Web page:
“I have no idea.”
I can’t remember asking for a pet, ever. Cleanliness seemed far more important to me than any satisfaction derived from petting fur. I was in charge of dusting all the furniture and cleaning bathrooms by the time I was 10. Cats, dogs or any other shedding creature would only make my tasks take longer. They’d keep me from getting back to important things like drawing unicorns, flying Pegasuses and rainbows. I liked to give them to my friends at school. In the fifth grade I first spent the night away at a girl named Caroline’s house. It could only have been months of gifting fanciful crayon creations that prompted this privileged invitation. They had horses, dogs, cats and I’m sure there was a caged rodent somewhere in a corner of their very cluttered house. Eking out room for myself in the cramped, living space of others is a life time goal I’m still working on. The smell, dander and fluff of pets only makes it harder. As a child the only other time I experienced creatures was in Italy. With the limited space on my grand-parents’ small farm– cows, dogs, fowl and pigs were either chained and/or contained. I had had no intimate contact with fur or feathers of any kind, ever. It was not something I missed.
At Caroline’s I was free to jump on the huge trampoline inherited from the local gymnastic’s club. We role played in the abandoned Rolls Royce in a field behind the house. The car was powder blue and caked in dust. There was Queen Anne’s lace everywhere. Caroline’s mother had real bone china from their native England stacked in glazed cupboards. We grazed on a cold, rare beef roast left on the stove and Yorkshire puddings in the refrigerator. I slept near a wood stove in a sleeping bag. In the morning we ate Alphabits cereal with multi-colored marshmallows. My head was floating in the clouds where no dirt or dust collected in corners for me to clean. In spite of all this wonder, I could not wait to get home to my mother’s clean house. The purpose of animals was to dress Cinderella and draw her carriage to the ball in appropriate attire. There was no mess or smell involved.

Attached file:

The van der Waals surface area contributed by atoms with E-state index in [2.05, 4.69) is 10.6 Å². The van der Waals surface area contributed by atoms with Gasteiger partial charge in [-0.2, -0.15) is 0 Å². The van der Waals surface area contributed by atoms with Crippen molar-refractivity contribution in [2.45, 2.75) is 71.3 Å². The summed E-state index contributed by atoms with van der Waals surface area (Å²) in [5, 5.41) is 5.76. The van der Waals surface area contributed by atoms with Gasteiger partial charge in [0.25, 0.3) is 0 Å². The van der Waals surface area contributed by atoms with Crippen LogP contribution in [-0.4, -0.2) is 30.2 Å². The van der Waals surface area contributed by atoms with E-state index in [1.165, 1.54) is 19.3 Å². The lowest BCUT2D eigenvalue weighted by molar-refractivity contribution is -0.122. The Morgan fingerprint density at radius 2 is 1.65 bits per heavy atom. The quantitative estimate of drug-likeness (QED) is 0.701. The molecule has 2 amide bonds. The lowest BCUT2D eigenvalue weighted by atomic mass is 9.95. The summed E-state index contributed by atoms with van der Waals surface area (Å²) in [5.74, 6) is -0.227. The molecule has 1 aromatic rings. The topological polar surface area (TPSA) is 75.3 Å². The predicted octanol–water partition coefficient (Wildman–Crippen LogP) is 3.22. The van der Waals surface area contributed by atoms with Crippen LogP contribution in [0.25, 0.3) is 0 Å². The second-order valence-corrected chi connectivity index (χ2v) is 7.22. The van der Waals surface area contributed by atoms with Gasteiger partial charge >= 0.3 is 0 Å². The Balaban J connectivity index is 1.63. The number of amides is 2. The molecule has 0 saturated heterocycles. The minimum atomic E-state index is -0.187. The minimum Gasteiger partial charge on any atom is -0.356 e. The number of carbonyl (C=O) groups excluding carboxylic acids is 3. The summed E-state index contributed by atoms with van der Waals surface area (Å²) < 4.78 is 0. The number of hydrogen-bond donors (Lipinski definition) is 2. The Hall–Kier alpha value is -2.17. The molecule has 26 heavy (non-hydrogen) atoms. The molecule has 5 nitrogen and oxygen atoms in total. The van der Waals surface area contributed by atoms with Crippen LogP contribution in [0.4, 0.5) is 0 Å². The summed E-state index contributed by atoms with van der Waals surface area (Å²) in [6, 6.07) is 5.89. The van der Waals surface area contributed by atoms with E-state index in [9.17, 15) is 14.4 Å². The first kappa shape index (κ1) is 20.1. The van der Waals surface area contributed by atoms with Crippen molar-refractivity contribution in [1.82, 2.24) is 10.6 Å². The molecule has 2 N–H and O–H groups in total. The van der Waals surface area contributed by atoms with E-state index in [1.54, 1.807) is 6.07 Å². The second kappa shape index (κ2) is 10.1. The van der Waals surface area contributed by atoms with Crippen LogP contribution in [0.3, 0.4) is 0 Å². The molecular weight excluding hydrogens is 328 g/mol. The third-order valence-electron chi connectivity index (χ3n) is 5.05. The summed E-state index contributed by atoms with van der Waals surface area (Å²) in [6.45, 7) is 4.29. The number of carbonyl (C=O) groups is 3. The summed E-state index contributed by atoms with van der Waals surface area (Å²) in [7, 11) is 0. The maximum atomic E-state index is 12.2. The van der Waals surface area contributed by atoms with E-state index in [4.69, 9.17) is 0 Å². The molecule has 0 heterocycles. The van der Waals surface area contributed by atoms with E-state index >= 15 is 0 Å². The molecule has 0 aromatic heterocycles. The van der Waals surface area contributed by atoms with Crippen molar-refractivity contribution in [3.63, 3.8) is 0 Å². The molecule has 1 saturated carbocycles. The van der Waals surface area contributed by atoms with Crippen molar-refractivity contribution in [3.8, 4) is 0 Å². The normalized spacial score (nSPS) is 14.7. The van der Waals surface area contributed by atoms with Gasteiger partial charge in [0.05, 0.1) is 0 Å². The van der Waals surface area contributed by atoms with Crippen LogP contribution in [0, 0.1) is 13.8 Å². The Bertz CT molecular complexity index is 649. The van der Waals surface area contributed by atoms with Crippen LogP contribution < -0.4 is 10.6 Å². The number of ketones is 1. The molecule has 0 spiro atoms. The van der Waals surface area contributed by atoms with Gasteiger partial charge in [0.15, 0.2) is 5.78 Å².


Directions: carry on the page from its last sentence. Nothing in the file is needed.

How I ended up living on an animal farm 30 years later is my life’s mystery. I am still struggling to understand my place in the animal kingdom. Everyone poops, among many other bodily excretions. But not everyone has a septic system, a pedestal sink, a bidet or an enameled claw foot tub where they can dispose of the evidence. I credit my unease over this discrepancy to that first sleep-over in a cluttered country house with 5 children, as well as my restricted child-hood access to farm animals. I love the fresh air, the acres of uninterrupted landscape, the delicious bounty from the garden, and the quiet dark sky at night. I’d kill, however, for reliable public transportation and access to well stocked bookstores, grocery stores, sustainably provisioned restaurants and chocolate shops. I’m a free-range human with eccentric, and probably unnecessary, urban predilections.
Is it the generations of over-breeding that keep me from embracing the shed skin and hair of the animal kingdom? Is there a World Human Breeding Association I could join for support? Perhaps the Mini Rex and I have more in common than I realize. The recessive mini-dwarfing gene that makes this rabbit so petite, calm and groomable is orchestrated from years of couplings. The chocolate colored representative at the county fair is far flung from the first Rex that appeared in France in 1920. I am even more removed from my Italian ancestors who lived 10 feet from their cattle and poultry. The animals here are at least a half mile away– a great walk to keep me under the ideal show weight for my breed. Would I be happy in a cage? If there weren’t bathrooms to clean or furniture to dust, maybe… If I could read, write, draw and paint as much as I like, perhaps… If someone took me out to love, groom and swing with on a porch for an allotted time each day, possibly… These were all things I pondered as I painted Bunny’s World. Enjoy!